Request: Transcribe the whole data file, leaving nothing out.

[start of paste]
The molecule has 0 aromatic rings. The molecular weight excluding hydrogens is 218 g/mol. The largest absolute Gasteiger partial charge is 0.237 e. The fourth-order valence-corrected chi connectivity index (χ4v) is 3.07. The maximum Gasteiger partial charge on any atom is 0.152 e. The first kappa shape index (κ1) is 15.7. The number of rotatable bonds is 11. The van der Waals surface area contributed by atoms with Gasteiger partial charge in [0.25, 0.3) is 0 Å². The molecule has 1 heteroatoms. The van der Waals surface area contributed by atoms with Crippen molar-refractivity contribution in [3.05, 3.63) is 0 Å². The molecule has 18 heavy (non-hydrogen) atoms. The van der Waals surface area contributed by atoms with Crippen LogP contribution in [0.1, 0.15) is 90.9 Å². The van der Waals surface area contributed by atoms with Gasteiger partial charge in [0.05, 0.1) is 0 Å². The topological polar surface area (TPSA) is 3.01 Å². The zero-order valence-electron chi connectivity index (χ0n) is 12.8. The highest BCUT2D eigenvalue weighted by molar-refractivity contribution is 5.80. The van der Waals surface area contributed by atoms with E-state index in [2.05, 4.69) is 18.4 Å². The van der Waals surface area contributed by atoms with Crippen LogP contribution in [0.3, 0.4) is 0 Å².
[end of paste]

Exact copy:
The molecule has 0 aromatic rings. The molecular weight excluding hydrogens is 218 g/mol. The largest absolute Gasteiger partial charge is 0.237 e. The fourth-order valence-corrected chi connectivity index (χ4v) is 3.07. The maximum Gasteiger partial charge on any atom is 0.152 e. The first kappa shape index (κ1) is 15.7. The number of rotatable bonds is 11. The van der Waals surface area contributed by atoms with Gasteiger partial charge in [0.25, 0.3) is 0 Å². The molecule has 1 heteroatoms. The van der Waals surface area contributed by atoms with Crippen molar-refractivity contribution in [3.05, 3.63) is 0 Å². The molecule has 18 heavy (non-hydrogen) atoms. The van der Waals surface area contributed by atoms with Crippen LogP contribution in [0.1, 0.15) is 90.9 Å². The van der Waals surface area contributed by atoms with Gasteiger partial charge in [0.05, 0.1) is 0 Å². The topological polar surface area (TPSA) is 3.01 Å². The zero-order valence-electron chi connectivity index (χ0n) is 12.8. The highest BCUT2D eigenvalue weighted by molar-refractivity contribution is 5.80. The van der Waals surface area contributed by atoms with E-state index in [2.05, 4.69) is 18.4 Å². The van der Waals surface area contributed by atoms with Crippen LogP contribution in [0.3, 0.4) is 0 Å².